Driving Directions Kuwait

KUWAIT is a tiny Arab Emirate on The Gulf, comprising the city of Kuwait at the southern entrance of Kuwait Bay, a small desert wedged between Iraq and Saudi Arabia and nine small offshore islands. Most of the land is barren and consists of a gently undulating plain with no nat­ural watercourses.

Desalination plants use seawater from The Gulf to supply Kuwait’s freshwater needs. The climate is hot and humid in sum­mer and cools to mild in winter with a small amount of rainfall.

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There is little agriculture due to lack of water. The major crops produced are melons, tomatoes, onions, and dates. Shrimp fishing is becoming a critical industry. Vast reserves of petroleum and natural gas are the mainstay of the economy, although this wealth is limited.

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Kuwait has about 950 oil wells, 600 of which fired during the Iraqi occupation in 1991. Apart from oil, the country’s industries include boatbuilding and the production of plastics, petrochemicals, gases, cement, and building materials.

Kuwait supported Iraq during the IraqIran war in the 1980s but, after the conflict ended, the relationship between Kuwait and Iraq deteriorated, with disputes centered upon the price of oil, the shared Rumaila oilfield, and non-repayment of loans owed by Iraq. The culmination of these disagreements was the Iraqi invasion of Kuwait in 1990, which led to international involvement and the Gulf War.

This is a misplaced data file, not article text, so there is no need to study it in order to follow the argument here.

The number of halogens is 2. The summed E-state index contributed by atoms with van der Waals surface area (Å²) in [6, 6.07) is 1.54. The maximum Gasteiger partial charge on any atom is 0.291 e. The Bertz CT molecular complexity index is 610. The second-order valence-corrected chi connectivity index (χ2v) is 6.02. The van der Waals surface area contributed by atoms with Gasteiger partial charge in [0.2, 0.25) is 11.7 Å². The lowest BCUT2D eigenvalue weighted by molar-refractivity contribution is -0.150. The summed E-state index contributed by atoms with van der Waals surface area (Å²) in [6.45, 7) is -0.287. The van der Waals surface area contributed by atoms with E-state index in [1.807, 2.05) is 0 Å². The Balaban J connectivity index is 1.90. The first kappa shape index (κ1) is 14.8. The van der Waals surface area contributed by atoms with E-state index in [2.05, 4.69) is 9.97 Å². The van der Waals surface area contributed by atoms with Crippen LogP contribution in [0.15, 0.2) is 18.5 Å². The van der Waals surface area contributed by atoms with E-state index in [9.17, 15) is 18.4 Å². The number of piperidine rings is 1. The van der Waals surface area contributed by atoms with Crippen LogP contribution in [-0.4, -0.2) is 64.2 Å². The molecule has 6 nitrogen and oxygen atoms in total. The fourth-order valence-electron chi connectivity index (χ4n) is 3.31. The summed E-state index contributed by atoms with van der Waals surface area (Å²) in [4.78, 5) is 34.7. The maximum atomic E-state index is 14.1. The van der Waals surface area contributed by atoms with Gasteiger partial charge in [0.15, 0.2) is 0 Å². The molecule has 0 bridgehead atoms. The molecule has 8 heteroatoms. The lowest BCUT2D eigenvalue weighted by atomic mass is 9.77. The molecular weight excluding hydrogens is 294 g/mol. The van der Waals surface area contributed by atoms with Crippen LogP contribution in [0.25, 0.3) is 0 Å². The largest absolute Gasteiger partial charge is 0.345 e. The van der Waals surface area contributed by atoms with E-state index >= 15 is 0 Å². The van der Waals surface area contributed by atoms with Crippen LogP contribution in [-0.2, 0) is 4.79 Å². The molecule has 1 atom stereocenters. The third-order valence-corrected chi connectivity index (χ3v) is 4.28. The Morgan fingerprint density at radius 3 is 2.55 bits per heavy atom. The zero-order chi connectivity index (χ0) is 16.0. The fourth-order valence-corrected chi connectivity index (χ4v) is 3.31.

Before being driven out of Kuwait, the Iraqi forces set fire to the country’s oil wells resulting in devastating environmental damage. The war caused a period of political instability and repressive measures by the Kuwaiti government against people (mainly Palestinians) whom it considered having collaborated with Iraq.

Kuwait has also had to rebuild its shattered infrastructure and economy and make some attempt to repair the environmental damage.

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